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Non-voting is a strategy employed by various radical libertarians and anarchists who wish to promote a free society yet who view voting to be either unethical or impractical.


In support for this non-political strategy, some non-voters claim that voting does not make any positive difference. “If voting changed anything, they’d make it illegal,” is an oft-cited sentiment attributed to anarchist Emma Goldman.[1]Some also suggest that the mainstream media or plutocrats actually choose the candidates. However, non-voting ought not be confused with apathy. Those who advocate non-voting typically hope to see mass segments of the populace refusing to vote, on the grounds that such a mass movement will show clear discontent with the Establishment. Thus, strategic non-voters claim that non-voting is more practical than voting. Counter-arguments for this stance are that each vote for an anarchist does more to legitimize anarchism than to legitimize the state, and that even if votes for anarchists constituted 50% of the votes cast — enough to prevent statists from obtaining a plurality — the anarchist votes would still have only increased the overall voter turnout twofold. Some critics claim that the very notion of an "anarchist candidate" assumes the legitimacy of government and the voting system and as such undermines anarchism.

In addition to strategic non-voters, there are also ethical non-voters, those who reject voting outright, not merely as an ineffective tactic for change, but moreover because they view the act as either a grant of consent to be governed by the state, a means of imposing illegitimate control over one's countrymen, or both. Thus, this view holds that through voting, one necessarily finds themselves violating the non-aggression principle. Herbert Spencer noted that whether a person votes for the winning candidate, votes for a losing candidate, or abstains from voting, he will be deemed to have consented to the rule of the winning candidate.[2]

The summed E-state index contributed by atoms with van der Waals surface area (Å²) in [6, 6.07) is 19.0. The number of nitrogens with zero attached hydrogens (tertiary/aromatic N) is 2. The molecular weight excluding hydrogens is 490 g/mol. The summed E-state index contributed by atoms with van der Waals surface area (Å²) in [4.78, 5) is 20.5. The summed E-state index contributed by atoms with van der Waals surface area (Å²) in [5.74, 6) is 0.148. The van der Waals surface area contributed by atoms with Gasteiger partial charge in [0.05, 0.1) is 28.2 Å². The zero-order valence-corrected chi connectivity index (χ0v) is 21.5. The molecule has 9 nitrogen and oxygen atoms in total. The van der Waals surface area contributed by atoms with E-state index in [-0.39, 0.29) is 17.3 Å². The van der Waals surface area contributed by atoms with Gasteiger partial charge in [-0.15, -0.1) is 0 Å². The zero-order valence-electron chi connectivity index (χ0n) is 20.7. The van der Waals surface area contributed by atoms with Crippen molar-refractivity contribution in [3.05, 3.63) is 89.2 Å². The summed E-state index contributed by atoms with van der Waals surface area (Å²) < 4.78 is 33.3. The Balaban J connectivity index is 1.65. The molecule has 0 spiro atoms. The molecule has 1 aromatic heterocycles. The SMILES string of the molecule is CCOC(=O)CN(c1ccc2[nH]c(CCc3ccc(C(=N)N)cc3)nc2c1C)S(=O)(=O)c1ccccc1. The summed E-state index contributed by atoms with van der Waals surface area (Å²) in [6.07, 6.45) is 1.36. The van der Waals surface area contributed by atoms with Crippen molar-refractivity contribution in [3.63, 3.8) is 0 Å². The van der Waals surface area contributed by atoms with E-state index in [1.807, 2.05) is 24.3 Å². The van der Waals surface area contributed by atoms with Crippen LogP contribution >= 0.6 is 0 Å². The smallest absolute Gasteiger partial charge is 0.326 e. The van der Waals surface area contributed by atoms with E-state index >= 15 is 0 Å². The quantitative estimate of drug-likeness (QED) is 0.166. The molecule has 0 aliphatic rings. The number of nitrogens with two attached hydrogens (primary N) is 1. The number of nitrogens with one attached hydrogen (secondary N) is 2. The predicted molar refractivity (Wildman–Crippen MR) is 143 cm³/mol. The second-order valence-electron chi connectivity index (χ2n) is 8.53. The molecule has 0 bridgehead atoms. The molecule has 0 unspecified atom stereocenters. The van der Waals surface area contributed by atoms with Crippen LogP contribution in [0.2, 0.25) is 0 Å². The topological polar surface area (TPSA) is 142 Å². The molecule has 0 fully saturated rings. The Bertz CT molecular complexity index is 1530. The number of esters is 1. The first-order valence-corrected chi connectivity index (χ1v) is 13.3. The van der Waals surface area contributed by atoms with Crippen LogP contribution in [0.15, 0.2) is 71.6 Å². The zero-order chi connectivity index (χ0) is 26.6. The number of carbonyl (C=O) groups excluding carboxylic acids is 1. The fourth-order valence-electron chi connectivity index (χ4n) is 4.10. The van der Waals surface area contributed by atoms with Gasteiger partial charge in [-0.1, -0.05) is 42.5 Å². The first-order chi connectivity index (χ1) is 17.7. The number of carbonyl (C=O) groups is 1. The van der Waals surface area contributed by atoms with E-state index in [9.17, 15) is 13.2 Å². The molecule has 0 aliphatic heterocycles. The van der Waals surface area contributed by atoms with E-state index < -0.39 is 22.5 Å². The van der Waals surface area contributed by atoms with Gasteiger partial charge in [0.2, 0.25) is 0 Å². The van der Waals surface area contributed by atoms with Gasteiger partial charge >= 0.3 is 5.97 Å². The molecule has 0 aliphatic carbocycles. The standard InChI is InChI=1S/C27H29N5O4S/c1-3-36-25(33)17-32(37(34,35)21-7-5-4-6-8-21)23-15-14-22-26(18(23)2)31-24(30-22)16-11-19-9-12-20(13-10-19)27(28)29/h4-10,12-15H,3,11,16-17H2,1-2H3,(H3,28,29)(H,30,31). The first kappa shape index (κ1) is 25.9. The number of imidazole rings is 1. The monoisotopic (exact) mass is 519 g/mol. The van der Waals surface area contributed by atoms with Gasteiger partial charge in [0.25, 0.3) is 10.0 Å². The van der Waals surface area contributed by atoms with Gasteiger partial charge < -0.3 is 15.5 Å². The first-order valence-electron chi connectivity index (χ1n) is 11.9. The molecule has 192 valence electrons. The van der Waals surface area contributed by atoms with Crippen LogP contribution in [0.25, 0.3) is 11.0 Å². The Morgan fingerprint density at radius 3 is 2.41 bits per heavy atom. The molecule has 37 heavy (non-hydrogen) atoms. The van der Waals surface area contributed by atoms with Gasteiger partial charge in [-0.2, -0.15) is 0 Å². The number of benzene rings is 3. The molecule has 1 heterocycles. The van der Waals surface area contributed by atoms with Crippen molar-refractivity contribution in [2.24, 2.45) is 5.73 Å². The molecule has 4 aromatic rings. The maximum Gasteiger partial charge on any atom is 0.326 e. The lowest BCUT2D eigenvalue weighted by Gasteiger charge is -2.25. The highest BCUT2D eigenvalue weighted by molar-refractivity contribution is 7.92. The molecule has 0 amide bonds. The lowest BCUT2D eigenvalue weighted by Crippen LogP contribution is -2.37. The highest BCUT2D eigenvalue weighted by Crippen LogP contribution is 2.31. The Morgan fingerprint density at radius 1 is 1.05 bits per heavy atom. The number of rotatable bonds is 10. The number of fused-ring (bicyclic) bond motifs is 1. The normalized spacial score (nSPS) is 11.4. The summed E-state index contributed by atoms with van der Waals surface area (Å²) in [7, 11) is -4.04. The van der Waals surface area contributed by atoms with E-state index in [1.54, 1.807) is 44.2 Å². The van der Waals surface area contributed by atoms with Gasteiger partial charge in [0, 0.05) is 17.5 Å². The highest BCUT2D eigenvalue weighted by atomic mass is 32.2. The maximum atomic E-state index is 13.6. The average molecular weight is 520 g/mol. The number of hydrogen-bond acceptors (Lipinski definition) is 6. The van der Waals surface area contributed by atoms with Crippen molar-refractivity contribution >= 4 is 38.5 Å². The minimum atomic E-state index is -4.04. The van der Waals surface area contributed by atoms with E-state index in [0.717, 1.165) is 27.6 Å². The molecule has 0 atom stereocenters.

Murray Rothbard, while a libertarian himself, criticized the New Libertarian Manifesto's arguments that voting is immoral or undesirable:[3]

Let's put it this way: Suppose we were slaves in the Old South, and that for some reason, each plantation had a system where the slaves were allowed to choose every four years between two alternative masters. Would it be evil, and sanctioning slavery, to participate in such a choice? Suppose one master was a monster who systematically tortured all the slaves, while the other one was kindly, enforced almost no work rules, freed one slave a year, or whatever. It would seem to me not only not aggression to vote for the kinder master but idiotic if we failed to do so. Of course, there might well be circumstances—say when both masters are similar—where the slaves would be better off not voting in order to make a visible protest—but this is a tactical not a moral consideration. Voting would not be evil but, in such a case, less effective than the protest.

But if it is morally licit and nonaggressive for slaves to vote for a choice of masters, in the same way it is licit for us to vote for what we believe the lesser of two or more evils, and still more beneficial to vote for an avowedly libertarian candidates.

Samuel Edward Konkin III responded:[4]

Can you imagine slaves on a plantation sitting around voting for masters and spending their energy on campaigning and candidates when they could be heading for the “underground railway?” Surely they would choose the counter-economic alternative; surely Dr. Rothbard would urge them to do so and not be seduced into remaining on the plantation until the Abolitionist Slavemasters’ Party is elected.

See also[edit]


  1. ^ Goldman's actual writings expressed a distinct sentiment: "There is no hope even that woman, with her right to vote, will ever purify politics." Goldman, Emma (1911), "The Tragedy of Women's Emancipation", Anarchism and Other Essays (Second revised ed.), Mother Earth Publishing Association, pp. 219–231 
  2. ^ Spencer, Herbert (1851), The Right to Ignore the State 
  3. ^ Rothbard, Murray (November 10, 1980), Konkin on Libertarian Strategy 
  4. ^ Samuel Edward Konkin III, Reply to Rothbard 

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